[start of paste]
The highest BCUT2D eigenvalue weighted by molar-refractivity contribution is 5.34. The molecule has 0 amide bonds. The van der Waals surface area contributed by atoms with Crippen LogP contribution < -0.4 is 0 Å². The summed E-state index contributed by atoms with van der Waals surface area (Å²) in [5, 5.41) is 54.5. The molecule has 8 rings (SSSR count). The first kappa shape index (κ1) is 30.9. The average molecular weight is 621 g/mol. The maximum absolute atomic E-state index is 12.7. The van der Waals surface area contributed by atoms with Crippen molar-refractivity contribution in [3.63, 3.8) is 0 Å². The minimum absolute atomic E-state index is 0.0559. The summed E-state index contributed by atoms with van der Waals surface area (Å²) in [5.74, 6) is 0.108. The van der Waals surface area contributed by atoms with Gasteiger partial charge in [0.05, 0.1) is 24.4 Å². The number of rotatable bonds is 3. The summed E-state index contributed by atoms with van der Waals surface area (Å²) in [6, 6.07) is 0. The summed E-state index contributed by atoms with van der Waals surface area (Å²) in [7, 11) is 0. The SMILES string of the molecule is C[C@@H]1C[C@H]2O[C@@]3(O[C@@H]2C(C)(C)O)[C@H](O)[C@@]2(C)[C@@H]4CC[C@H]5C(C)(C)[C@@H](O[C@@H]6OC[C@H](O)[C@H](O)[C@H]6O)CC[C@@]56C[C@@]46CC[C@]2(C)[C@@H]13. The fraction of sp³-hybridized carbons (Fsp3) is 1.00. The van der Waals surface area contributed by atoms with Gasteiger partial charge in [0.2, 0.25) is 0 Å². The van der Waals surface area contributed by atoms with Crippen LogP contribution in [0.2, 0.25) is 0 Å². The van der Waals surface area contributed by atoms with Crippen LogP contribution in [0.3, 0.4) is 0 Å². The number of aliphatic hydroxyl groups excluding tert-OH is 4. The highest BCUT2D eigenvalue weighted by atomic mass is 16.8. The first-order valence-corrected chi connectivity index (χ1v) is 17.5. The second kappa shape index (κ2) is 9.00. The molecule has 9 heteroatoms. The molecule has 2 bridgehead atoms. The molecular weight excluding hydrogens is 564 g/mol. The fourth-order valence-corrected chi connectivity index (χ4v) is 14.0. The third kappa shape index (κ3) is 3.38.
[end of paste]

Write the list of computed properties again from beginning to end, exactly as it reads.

The highest BCUT2D eigenvalue weighted by molar-refractivity contribution is 5.34. The molecule has 0 amide bonds. The van der Waals surface area contributed by atoms with Crippen LogP contribution < -0.4 is 0 Å². The summed E-state index contributed by atoms with van der Waals surface area (Å²) in [5, 5.41) is 54.5. The molecule has 8 rings (SSSR count). The first kappa shape index (κ1) is 30.9. The average molecular weight is 621 g/mol. The maximum absolute atomic E-state index is 12.7. The van der Waals surface area contributed by atoms with Crippen molar-refractivity contribution in [3.63, 3.8) is 0 Å². The minimum absolute atomic E-state index is 0.0559. The summed E-state index contributed by atoms with van der Waals surface area (Å²) in [5.74, 6) is 0.108. The van der Waals surface area contributed by atoms with Gasteiger partial charge in [0.05, 0.1) is 24.4 Å². The number of rotatable bonds is 3. The summed E-state index contributed by atoms with van der Waals surface area (Å²) in [6, 6.07) is 0. The summed E-state index contributed by atoms with van der Waals surface area (Å²) in [7, 11) is 0. The SMILES string of the molecule is C[C@@H]1C[C@H]2O[C@@]3(O[C@@H]2C(C)(C)O)[C@H](O)[C@@]2(C)[C@@H]4CC[C@H]5C(C)(C)[C@@H](O[C@@H]6OC[C@H](O)[C@H](O)[C@H]6O)CC[C@@]56C[C@@]46CC[C@]2(C)[C@@H]13. The fraction of sp³-hybridized carbons (Fsp3) is 1.00. The van der Waals surface area contributed by atoms with Gasteiger partial charge in [0.2, 0.25) is 0 Å². The van der Waals surface area contributed by atoms with Crippen LogP contribution in [0.2, 0.25) is 0 Å². The van der Waals surface area contributed by atoms with Crippen LogP contribution in [0.3, 0.4) is 0 Å². The number of aliphatic hydroxyl groups excluding tert-OH is 4. The highest BCUT2D eigenvalue weighted by atomic mass is 16.8. The first-order valence-corrected chi connectivity index (χ1v) is 17.5. The second kappa shape index (κ2) is 9.00. The molecule has 9 heteroatoms. The molecule has 2 bridgehead atoms. The molecular weight excluding hydrogens is 564 g/mol. The fourth-order valence-corrected chi connectivity index (χ4v) is 14.0. The third kappa shape index (κ3) is 3.38.